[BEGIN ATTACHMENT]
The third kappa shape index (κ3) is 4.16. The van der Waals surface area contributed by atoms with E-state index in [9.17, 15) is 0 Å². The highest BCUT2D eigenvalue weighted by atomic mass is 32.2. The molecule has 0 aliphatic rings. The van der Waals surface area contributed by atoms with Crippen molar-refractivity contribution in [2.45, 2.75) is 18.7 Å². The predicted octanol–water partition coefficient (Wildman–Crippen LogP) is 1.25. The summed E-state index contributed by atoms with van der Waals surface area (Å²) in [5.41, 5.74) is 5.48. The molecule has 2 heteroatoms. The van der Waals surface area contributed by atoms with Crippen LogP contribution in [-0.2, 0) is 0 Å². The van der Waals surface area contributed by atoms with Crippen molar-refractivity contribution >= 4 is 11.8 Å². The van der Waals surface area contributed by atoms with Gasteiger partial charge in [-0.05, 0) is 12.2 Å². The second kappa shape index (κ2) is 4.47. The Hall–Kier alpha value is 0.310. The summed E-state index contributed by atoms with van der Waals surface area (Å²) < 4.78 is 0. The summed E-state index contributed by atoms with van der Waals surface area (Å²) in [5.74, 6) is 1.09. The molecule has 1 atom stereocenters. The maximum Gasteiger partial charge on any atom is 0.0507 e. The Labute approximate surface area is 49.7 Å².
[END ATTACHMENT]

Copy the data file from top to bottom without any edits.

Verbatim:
The third kappa shape index (κ3) is 4.16. The van der Waals surface area contributed by atoms with E-state index in [9.17, 15) is 0 Å². The highest BCUT2D eigenvalue weighted by atomic mass is 32.2. The molecule has 0 aliphatic rings. The van der Waals surface area contributed by atoms with Crippen molar-refractivity contribution in [2.45, 2.75) is 18.7 Å². The predicted octanol–water partition coefficient (Wildman–Crippen LogP) is 1.25. The summed E-state index contributed by atoms with van der Waals surface area (Å²) in [5.41, 5.74) is 5.48. The molecule has 2 heteroatoms. The van der Waals surface area contributed by atoms with Crippen LogP contribution in [-0.2, 0) is 0 Å². The van der Waals surface area contributed by atoms with Crippen molar-refractivity contribution >= 4 is 11.8 Å². The van der Waals surface area contributed by atoms with Gasteiger partial charge in [-0.05, 0) is 12.2 Å². The second kappa shape index (κ2) is 4.47. The Hall–Kier alpha value is 0.310. The summed E-state index contributed by atoms with van der Waals surface area (Å²) < 4.78 is 0. The summed E-state index contributed by atoms with van der Waals surface area (Å²) in [5.74, 6) is 1.09. The molecule has 1 atom stereocenters. The maximum Gasteiger partial charge on any atom is 0.0507 e. The Labute approximate surface area is 49.7 Å².